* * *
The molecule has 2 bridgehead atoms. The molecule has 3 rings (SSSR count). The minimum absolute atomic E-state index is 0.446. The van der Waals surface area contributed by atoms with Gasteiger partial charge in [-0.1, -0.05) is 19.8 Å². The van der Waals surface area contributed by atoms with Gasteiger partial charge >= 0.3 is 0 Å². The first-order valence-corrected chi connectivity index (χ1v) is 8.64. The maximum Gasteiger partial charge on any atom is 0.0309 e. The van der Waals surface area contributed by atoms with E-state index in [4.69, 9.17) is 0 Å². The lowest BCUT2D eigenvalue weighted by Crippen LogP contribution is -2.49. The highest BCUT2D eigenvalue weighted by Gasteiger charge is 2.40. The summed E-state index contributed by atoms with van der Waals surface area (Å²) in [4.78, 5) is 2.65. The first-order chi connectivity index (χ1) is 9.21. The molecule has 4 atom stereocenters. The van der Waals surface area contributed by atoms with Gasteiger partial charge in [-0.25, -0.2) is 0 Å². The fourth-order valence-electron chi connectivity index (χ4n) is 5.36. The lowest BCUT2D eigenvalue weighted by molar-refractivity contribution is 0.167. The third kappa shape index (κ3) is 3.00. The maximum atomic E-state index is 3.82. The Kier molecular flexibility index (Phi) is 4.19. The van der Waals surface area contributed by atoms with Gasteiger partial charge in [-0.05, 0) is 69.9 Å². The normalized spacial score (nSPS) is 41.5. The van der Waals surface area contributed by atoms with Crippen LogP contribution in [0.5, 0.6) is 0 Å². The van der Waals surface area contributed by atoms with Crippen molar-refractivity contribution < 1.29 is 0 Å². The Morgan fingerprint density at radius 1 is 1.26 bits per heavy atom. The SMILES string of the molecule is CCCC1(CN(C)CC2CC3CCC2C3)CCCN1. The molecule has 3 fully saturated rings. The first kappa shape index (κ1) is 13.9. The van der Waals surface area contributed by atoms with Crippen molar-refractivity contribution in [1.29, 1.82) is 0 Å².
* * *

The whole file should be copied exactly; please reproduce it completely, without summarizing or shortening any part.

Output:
The molecule has 2 bridgehead atoms. The molecule has 3 rings (SSSR count). The minimum absolute atomic E-state index is 0.446. The van der Waals surface area contributed by atoms with Gasteiger partial charge in [-0.1, -0.05) is 19.8 Å². The van der Waals surface area contributed by atoms with Gasteiger partial charge >= 0.3 is 0 Å². The first-order valence-corrected chi connectivity index (χ1v) is 8.64. The maximum Gasteiger partial charge on any atom is 0.0309 e. The van der Waals surface area contributed by atoms with E-state index in [4.69, 9.17) is 0 Å². The lowest BCUT2D eigenvalue weighted by Crippen LogP contribution is -2.49. The highest BCUT2D eigenvalue weighted by Gasteiger charge is 2.40. The summed E-state index contributed by atoms with van der Waals surface area (Å²) in [4.78, 5) is 2.65. The first-order chi connectivity index (χ1) is 9.21. The molecule has 4 atom stereocenters. The van der Waals surface area contributed by atoms with Gasteiger partial charge in [-0.25, -0.2) is 0 Å². The fourth-order valence-electron chi connectivity index (χ4n) is 5.36. The lowest BCUT2D eigenvalue weighted by molar-refractivity contribution is 0.167. The third kappa shape index (κ3) is 3.00. The maximum atomic E-state index is 3.82. The Kier molecular flexibility index (Phi) is 4.19. The van der Waals surface area contributed by atoms with Gasteiger partial charge in [-0.05, 0) is 69.9 Å². The normalized spacial score (nSPS) is 41.5. The van der Waals surface area contributed by atoms with Crippen LogP contribution in [0.5, 0.6) is 0 Å². The van der Waals surface area contributed by atoms with Crippen molar-refractivity contribution < 1.29 is 0 Å². The Morgan fingerprint density at radius 1 is 1.26 bits per heavy atom. The SMILES string of the molecule is CCCC1(CN(C)CC2CC3CCC2C3)CCCN1. The molecule has 3 fully saturated rings. The first kappa shape index (κ1) is 13.9. The van der Waals surface area contributed by atoms with Crippen molar-refractivity contribution in [1.29, 1.82) is 0 Å².